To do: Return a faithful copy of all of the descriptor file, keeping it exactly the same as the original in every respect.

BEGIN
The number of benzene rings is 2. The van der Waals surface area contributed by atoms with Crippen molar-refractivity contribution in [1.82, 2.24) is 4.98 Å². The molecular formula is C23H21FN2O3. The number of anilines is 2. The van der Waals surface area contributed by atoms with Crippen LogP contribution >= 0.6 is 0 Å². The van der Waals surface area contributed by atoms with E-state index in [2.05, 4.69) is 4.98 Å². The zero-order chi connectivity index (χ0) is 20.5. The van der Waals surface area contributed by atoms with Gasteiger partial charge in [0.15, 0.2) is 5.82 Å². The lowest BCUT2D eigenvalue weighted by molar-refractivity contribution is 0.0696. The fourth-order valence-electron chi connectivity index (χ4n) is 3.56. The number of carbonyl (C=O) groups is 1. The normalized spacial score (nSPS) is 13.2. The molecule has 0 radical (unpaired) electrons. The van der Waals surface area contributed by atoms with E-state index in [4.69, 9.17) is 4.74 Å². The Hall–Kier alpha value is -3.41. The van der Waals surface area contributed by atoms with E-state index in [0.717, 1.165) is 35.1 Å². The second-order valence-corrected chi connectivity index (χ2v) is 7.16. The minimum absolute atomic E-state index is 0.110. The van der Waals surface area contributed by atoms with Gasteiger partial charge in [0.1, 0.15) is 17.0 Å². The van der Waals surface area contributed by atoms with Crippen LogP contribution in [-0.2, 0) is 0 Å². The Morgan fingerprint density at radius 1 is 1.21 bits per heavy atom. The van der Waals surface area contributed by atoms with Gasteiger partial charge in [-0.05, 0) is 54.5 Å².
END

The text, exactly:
The number of benzene rings is 2. The van der Waals surface area contributed by atoms with Crippen molar-refractivity contribution in [1.82, 2.24) is 4.98 Å². The molecular formula is C23H21FN2O3. The number of anilines is 2. The van der Waals surface area contributed by atoms with Crippen LogP contribution >= 0.6 is 0 Å². The van der Waals surface area contributed by atoms with E-state index in [2.05, 4.69) is 4.98 Å². The zero-order chi connectivity index (χ0) is 20.5. The van der Waals surface area contributed by atoms with Gasteiger partial charge in [0.15, 0.2) is 5.82 Å². The lowest BCUT2D eigenvalue weighted by molar-refractivity contribution is 0.0696. The fourth-order valence-electron chi connectivity index (χ4n) is 3.56. The number of carbonyl (C=O) groups is 1. The normalized spacial score (nSPS) is 13.2. The molecule has 0 radical (unpaired) electrons. The van der Waals surface area contributed by atoms with E-state index in [4.69, 9.17) is 4.74 Å². The Hall–Kier alpha value is -3.41. The van der Waals surface area contributed by atoms with E-state index in [0.717, 1.165) is 35.1 Å². The second-order valence-corrected chi connectivity index (χ2v) is 7.16. The minimum absolute atomic E-state index is 0.110. The van der Waals surface area contributed by atoms with Gasteiger partial charge in [0.1, 0.15) is 17.0 Å². The van der Waals surface area contributed by atoms with Crippen LogP contribution in [-0.2, 0) is 0 Å². The Morgan fingerprint density at radius 1 is 1.21 bits per heavy atom. The van der Waals surface area contributed by atoms with Gasteiger partial charge in [-0.05, 0) is 54.5 Å².